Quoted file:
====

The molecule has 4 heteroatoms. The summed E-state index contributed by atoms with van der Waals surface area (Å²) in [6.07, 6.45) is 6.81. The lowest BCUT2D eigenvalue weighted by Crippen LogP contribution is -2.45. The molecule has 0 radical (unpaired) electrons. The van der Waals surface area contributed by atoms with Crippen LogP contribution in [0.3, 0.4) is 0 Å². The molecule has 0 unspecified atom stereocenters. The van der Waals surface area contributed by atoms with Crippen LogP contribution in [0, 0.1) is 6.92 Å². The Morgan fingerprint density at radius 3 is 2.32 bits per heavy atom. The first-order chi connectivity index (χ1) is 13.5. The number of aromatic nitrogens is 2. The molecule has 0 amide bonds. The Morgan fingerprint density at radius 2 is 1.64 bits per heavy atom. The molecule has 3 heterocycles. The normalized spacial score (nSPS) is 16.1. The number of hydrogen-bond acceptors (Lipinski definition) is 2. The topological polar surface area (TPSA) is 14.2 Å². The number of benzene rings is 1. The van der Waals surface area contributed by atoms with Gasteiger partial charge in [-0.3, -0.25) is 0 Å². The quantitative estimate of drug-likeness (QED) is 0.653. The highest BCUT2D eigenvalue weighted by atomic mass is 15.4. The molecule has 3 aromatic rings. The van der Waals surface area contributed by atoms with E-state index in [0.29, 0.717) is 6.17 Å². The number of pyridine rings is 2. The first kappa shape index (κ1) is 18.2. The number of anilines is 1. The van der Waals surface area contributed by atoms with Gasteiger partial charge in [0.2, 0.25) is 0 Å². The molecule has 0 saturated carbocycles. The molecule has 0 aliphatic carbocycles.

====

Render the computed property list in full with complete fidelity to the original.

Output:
The molecule has 4 heteroatoms. The summed E-state index contributed by atoms with van der Waals surface area (Å²) in [6.07, 6.45) is 6.81. The lowest BCUT2D eigenvalue weighted by Crippen LogP contribution is -2.45. The molecule has 0 radical (unpaired) electrons. The van der Waals surface area contributed by atoms with Crippen LogP contribution in [0.3, 0.4) is 0 Å². The molecule has 0 unspecified atom stereocenters. The van der Waals surface area contributed by atoms with Crippen LogP contribution in [0, 0.1) is 6.92 Å². The Morgan fingerprint density at radius 3 is 2.32 bits per heavy atom. The first-order chi connectivity index (χ1) is 13.5. The number of aromatic nitrogens is 2. The molecule has 0 amide bonds. The Morgan fingerprint density at radius 2 is 1.64 bits per heavy atom. The molecule has 3 heterocycles. The normalized spacial score (nSPS) is 16.1. The number of hydrogen-bond acceptors (Lipinski definition) is 2. The topological polar surface area (TPSA) is 14.2 Å². The number of benzene rings is 1. The van der Waals surface area contributed by atoms with Gasteiger partial charge in [-0.3, -0.25) is 0 Å². The quantitative estimate of drug-likeness (QED) is 0.653. The highest BCUT2D eigenvalue weighted by atomic mass is 15.4. The molecule has 3 aromatic rings. The van der Waals surface area contributed by atoms with E-state index in [0.29, 0.717) is 6.17 Å². The number of pyridine rings is 2. The first kappa shape index (κ1) is 18.2. The number of anilines is 1. The van der Waals surface area contributed by atoms with Gasteiger partial charge in [0.2, 0.25) is 0 Å². The molecule has 0 saturated carbocycles. The molecule has 0 aliphatic carbocycles.